CARD Act a start, but buyers can still be fooled by deferred interest plans
The catch, says Chi Chi Wu, a staff attorney for the National Consumer Law Center (NCLC), is that these deals aren't really free. They're interest-deferred, and that makes a big difference. WalletPop interviewed Wu to find out what the deal is with these financing plans and why they can be a trap.
Say you purchase a TV from a store that offers no-interest financing for six months. If you pay off the full purchase price of the TV within six months, you're home free.
But if you owe even a penny of the original purchase price at the end of that six months, you'll have to pay what's likely to be a very high rate of interest on the entire purchase price times six months. In other words, the amount you'll be paying in interest at the end of the promotional term is the amount you would have paid if you hadn't put a penny toward that TV since the day you brought it home.
"This big retroactive wallop of accumulated interest is the problem," Wu says. While plenty of people understand how these plans works, many don't, she adds. What's more, some people enter into these deals thinking they'll be able to pay off the amount before the promotional period ends, but then lose a job or incur a major unexpected expense.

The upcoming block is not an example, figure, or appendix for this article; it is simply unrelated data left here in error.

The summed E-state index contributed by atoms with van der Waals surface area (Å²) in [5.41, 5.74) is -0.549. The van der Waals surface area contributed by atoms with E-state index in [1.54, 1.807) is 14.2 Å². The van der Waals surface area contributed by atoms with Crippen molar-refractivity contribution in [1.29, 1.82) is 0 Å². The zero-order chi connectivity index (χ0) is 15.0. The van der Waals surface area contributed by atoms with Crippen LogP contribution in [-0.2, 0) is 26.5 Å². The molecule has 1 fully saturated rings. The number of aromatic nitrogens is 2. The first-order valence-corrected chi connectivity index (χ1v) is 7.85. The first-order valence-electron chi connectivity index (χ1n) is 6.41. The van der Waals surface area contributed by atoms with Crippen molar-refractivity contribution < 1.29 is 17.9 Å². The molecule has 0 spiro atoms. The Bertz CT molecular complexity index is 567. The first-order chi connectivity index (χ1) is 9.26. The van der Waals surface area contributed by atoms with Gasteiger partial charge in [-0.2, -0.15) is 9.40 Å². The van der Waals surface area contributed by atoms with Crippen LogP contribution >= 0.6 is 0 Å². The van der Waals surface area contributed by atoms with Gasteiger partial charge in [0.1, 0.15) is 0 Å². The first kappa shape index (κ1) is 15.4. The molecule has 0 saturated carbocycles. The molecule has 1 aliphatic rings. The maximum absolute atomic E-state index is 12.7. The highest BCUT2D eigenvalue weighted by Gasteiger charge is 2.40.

CreditCards.com points out that the CARD Act, plus forthcoming Federal Reserve regulations that kick in July 1, will significantly change the way these financing deals are described and marketed to consumers.
For instance, deferred-interest plans have to last at least six months, and retailers won't be permitted to advertise these plans with the phrase "0 percent APR" anymore. Plus, statements will have to include warnings that the promotional period is about to expire two months before the term is up -- and you get socked with all that back interest.
In addition, some retailers are adding minimum payments instead of offering plans that don't require a payment until the end of the promotional term.
Even these changes don't go far enough, the NCLC's Wu charges. Stores and the finance companies that manage their credit card programs make deferred-interest plans complicated on purpose, so even attempts to force them to explain themselves better are likely to leave some consumers scratching their heads.
Wu also points out that most of the details about that "free" interest are only spelled out after you've signed on the dotted line; in other words, after you've already been roped into the deal.
"There's a knowledge gap," says Wu. "It's not an easy concept."
Readers, did you ever sign up for a no-interest deal that turned out to be much pricier than planned?